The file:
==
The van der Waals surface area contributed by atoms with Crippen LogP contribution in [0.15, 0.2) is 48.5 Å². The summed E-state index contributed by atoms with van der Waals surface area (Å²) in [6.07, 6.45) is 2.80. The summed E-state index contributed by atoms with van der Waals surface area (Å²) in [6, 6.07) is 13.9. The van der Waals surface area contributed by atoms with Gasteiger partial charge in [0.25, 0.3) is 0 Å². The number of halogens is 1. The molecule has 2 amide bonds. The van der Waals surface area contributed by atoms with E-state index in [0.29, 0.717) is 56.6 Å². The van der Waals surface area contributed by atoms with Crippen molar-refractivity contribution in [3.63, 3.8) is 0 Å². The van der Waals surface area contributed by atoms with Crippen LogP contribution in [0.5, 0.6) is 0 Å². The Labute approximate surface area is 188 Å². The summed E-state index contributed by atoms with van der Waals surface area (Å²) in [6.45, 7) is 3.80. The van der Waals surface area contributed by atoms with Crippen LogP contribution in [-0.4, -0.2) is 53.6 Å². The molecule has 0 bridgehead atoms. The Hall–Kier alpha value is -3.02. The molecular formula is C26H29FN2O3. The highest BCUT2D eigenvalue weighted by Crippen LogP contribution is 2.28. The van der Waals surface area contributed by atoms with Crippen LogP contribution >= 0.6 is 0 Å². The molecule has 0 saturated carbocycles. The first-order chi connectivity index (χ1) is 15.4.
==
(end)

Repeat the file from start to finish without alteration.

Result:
The van der Waals surface area contributed by atoms with Crippen LogP contribution in [0.15, 0.2) is 48.5 Å². The summed E-state index contributed by atoms with van der Waals surface area (Å²) in [6.07, 6.45) is 2.80. The summed E-state index contributed by atoms with van der Waals surface area (Å²) in [6, 6.07) is 13.9. The van der Waals surface area contributed by atoms with Gasteiger partial charge in [0.25, 0.3) is 0 Å². The number of halogens is 1. The molecule has 2 amide bonds. The van der Waals surface area contributed by atoms with E-state index in [0.29, 0.717) is 56.6 Å². The van der Waals surface area contributed by atoms with Crippen molar-refractivity contribution in [3.63, 3.8) is 0 Å². The van der Waals surface area contributed by atoms with Crippen LogP contribution in [0.5, 0.6) is 0 Å². The Labute approximate surface area is 188 Å². The summed E-state index contributed by atoms with van der Waals surface area (Å²) in [6.45, 7) is 3.80. The van der Waals surface area contributed by atoms with Crippen LogP contribution in [-0.4, -0.2) is 53.6 Å². The molecule has 0 bridgehead atoms. The Hall–Kier alpha value is -3.02. The molecular formula is C26H29FN2O3. The highest BCUT2D eigenvalue weighted by Crippen LogP contribution is 2.28. The van der Waals surface area contributed by atoms with Crippen LogP contribution >= 0.6 is 0 Å². The molecule has 0 saturated carbocycles. The first-order chi connectivity index (χ1) is 15.4.